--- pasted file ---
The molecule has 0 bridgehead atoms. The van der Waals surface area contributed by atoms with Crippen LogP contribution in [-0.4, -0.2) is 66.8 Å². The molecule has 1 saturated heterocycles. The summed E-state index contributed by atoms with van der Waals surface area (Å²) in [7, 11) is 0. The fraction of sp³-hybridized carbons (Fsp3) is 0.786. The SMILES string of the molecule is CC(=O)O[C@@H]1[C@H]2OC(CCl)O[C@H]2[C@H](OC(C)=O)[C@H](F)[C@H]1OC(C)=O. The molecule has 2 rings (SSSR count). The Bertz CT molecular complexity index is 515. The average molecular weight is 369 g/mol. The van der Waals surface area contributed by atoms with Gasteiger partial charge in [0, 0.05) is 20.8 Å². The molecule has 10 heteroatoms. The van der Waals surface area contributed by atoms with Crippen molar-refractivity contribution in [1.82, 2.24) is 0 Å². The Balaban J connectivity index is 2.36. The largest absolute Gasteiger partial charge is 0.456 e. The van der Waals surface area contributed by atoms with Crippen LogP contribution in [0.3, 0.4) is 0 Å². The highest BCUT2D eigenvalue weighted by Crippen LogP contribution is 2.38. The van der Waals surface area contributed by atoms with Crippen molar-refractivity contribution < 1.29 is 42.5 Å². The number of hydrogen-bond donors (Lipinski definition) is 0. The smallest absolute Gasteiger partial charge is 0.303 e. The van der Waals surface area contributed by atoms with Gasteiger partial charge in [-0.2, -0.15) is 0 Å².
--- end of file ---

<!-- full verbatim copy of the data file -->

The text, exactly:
The molecule has 0 bridgehead atoms. The van der Waals surface area contributed by atoms with Crippen LogP contribution in [-0.4, -0.2) is 66.8 Å². The molecule has 1 saturated heterocycles. The summed E-state index contributed by atoms with van der Waals surface area (Å²) in [7, 11) is 0. The fraction of sp³-hybridized carbons (Fsp3) is 0.786. The SMILES string of the molecule is CC(=O)O[C@@H]1[C@H]2OC(CCl)O[C@H]2[C@H](OC(C)=O)[C@H](F)[C@H]1OC(C)=O. The molecule has 2 rings (SSSR count). The Bertz CT molecular complexity index is 515. The average molecular weight is 369 g/mol. The van der Waals surface area contributed by atoms with Gasteiger partial charge in [0, 0.05) is 20.8 Å². The molecule has 10 heteroatoms. The van der Waals surface area contributed by atoms with Crippen molar-refractivity contribution in [1.82, 2.24) is 0 Å². The Balaban J connectivity index is 2.36. The largest absolute Gasteiger partial charge is 0.456 e. The van der Waals surface area contributed by atoms with Crippen LogP contribution in [0.3, 0.4) is 0 Å². The highest BCUT2D eigenvalue weighted by Crippen LogP contribution is 2.38. The van der Waals surface area contributed by atoms with Crippen molar-refractivity contribution < 1.29 is 42.5 Å². The number of hydrogen-bond donors (Lipinski definition) is 0. The smallest absolute Gasteiger partial charge is 0.303 e. The van der Waals surface area contributed by atoms with Gasteiger partial charge in [-0.2, -0.15) is 0 Å².